Just get it over with …

11451382It seems pretty clear that Defence Minister Sajjan has been muzzled. A week or so ago his department mused, publicly, about acquiring unmanned aerial vehicles for Canada; his Chief of the Defence Staff, General Jonathan Vance, backed him up, explaining how useful they can be in a variety of roles, not just against Da’esh/ISIL/ISIS. But, of course, the Canadian media, which is famously ill-informed about anything military and most things technological, simply played up the fear angle (US “control,” civilian casualties, etc) … because most Canadian journalists are not qualified* to write about anything else. But, just days after reports suggested that Canada was in the market for the unmanned aircraft the CRC reports that “Canada’s defence minister says it’s too early to say whether the Canadian Forces should be equipped with armed drones.

In fact, as David Akin reports in his (always informative) “On The Hill” blog, says, “During a 90-minute grilling by Tuesday morning MPs, including Liberals, on the House of Commons defence committee, Sajjan hemmed, hawwed, and stumbled through his testimony, declining to provide any details on the CF-18 replacement process; the use of armed drones, Canada’s cyberwarfare abilities; how Canada help defend North America against Russian aggression or any other topics he was asked about … Sajjan’s excuse? Canada’s defence policy is under review, a review that will not be complete until the end of the year.

In other words, I think it’s safe to say that Minister Sajjan has been muzzled by the PMO. Either that or, considering all the “hums” and “haws” in the video on Mr Akin’s blog, one might suggest that he came to the Commons Defence Committee without any idea at all about his portfolio. But I don’t think that’s true … I think he’s just been told to say nothing, except, now and again, to dampen any expectations that anything good might happen to the Department of National Defence.

The firm Liberal promise to maintain defence spending has already been, quietly, broken … and I don’t expect to see too much more in the media about that.

Further, rumours are already circulating the the Liberal defence policy review will not bother with such petty distractions as public consultations … it seems pretty clear that the “fix” is already in and it is only the scale of the cuts to defence that need to be announced.

The rumour mill also suggests that Canada will “take over” the United Nations peacekeeping mission in Haiti ~ “Canada is planning to take over command of the UN stabilization mission in Haiti and replace the bulk of troops on the ground from Brazil with its own,” is what a report from Agence France-Presse says. There are over 2,000 Brazilian soldiers in Haiti. Given that Prime Minister Trudeau mused aloud about a “need” for more French speaking soldiers for peacekeeping (although people who have “kept the peace” in Haiti say that the local language is Haitian Creole, which is based, loosely, on 18th century French, so interpreters are necessary, even for French Canadians) that should pretty much use up le 5e Groupe-brigade mécanisépromises_made du Canada from ValCartier, which is Canada’s main French language army formation and which represents about ⅓ of the Canadian Army’s combat power. But that is, very much, in the line of the common “promise made, promise kept” mantra (which Prime Minister Justin Trudeau learned from a master of very selectivedownload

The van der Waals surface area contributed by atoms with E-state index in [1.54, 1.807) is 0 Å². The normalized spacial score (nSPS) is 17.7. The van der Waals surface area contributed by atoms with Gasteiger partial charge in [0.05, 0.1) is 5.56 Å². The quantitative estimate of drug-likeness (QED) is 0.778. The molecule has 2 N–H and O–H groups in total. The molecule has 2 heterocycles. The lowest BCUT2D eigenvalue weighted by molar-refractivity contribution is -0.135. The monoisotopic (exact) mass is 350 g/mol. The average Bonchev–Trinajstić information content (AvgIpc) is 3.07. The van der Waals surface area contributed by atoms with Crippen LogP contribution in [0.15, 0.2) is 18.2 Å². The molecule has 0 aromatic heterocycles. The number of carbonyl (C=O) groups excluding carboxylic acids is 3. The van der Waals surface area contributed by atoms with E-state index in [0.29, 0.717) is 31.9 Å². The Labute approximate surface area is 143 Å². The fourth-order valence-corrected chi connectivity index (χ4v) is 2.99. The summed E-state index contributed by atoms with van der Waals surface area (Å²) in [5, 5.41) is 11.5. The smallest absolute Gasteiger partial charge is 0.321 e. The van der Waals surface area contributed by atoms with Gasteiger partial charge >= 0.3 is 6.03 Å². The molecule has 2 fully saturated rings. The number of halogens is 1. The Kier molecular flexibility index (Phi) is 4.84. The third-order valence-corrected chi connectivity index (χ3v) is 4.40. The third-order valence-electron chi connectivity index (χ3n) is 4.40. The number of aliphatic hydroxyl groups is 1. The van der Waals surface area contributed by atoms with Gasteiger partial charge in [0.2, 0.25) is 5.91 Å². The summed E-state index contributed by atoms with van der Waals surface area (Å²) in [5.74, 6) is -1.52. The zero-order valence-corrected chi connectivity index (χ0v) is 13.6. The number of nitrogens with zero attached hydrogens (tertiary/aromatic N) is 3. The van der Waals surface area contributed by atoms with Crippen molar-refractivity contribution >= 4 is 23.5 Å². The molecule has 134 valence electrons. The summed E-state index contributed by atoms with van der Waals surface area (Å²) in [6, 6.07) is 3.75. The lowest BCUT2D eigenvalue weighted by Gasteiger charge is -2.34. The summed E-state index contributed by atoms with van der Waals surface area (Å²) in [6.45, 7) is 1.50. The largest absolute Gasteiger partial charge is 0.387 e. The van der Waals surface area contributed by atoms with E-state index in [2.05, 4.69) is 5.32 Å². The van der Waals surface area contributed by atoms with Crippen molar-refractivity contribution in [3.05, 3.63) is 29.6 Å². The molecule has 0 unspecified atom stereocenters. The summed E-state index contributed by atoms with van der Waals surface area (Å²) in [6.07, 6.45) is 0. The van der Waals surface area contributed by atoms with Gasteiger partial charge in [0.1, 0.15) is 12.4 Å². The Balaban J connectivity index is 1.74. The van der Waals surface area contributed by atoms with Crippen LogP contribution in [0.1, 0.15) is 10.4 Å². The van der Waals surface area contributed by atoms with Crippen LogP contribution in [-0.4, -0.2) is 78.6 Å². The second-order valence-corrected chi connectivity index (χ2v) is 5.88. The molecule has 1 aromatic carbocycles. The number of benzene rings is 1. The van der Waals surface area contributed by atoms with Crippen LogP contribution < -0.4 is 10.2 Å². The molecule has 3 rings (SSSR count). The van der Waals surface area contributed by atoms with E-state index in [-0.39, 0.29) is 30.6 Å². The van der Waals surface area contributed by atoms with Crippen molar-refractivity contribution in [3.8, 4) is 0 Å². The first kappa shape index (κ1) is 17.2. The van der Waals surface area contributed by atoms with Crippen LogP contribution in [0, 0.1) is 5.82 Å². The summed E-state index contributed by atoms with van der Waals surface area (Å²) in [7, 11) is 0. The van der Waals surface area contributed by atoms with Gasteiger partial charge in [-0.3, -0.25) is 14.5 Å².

promise keeping) and, presumably it will “offset” the broken promises about deficit amounts and maintaining the defence budget. A renewed, big commitment, like peacekeeping in Haiti will, also give Prime Minister Trudeau an excuse to decline any “invitations” to engage in operations against groups that really threaten the peace and Canada’s security. That’s another lesson that Prime Minister Chrétien taught Liberals, back when he sent the Canadian Forces to Afghanistan for the second time, in order to avoid being “invited” to help out in Iraq.

We shouldn’t be surprised.

But it would be nice, even honest if Prime Minister Trudeau would just come out at say, Screen-Shot-2015-03-20-at-12.17.37-AM“Look, folks, my main aim, for the next few years, is to undo everything that evil monster Stephen Harper did to our beloved country (well to the country that is loved by 28% of us, anyway) and that includes getting our military out of US led “combat” missions and back into safe, comfortable, UN baby-blue beret type peacekeeping missions … even if they are most often useless and too often corrupt. Our, Liberal priorities are different from his and we need to spend your money on different things.” That would be honest and it would save a wee, tiny bit of “face” for his poor, hamstrung Minister of National Defence. So, c’mon Prime Minister, put us, the military community, out of our misery, make the cuts, you know you want to: just get it over with.


* Not all journalists are “unqualified,” I hasten to add; I have, in the past, singled out e.g. David Akin and Mercedes Stephenson as journalists who can fight their way past the “huff and puff” and the “fluff” put our by governments, the military and defence contractors, too, and get at the “meat” of a story. But they are the exceptions that prove the rule. It’s not media bias, it’s just lack of depth.

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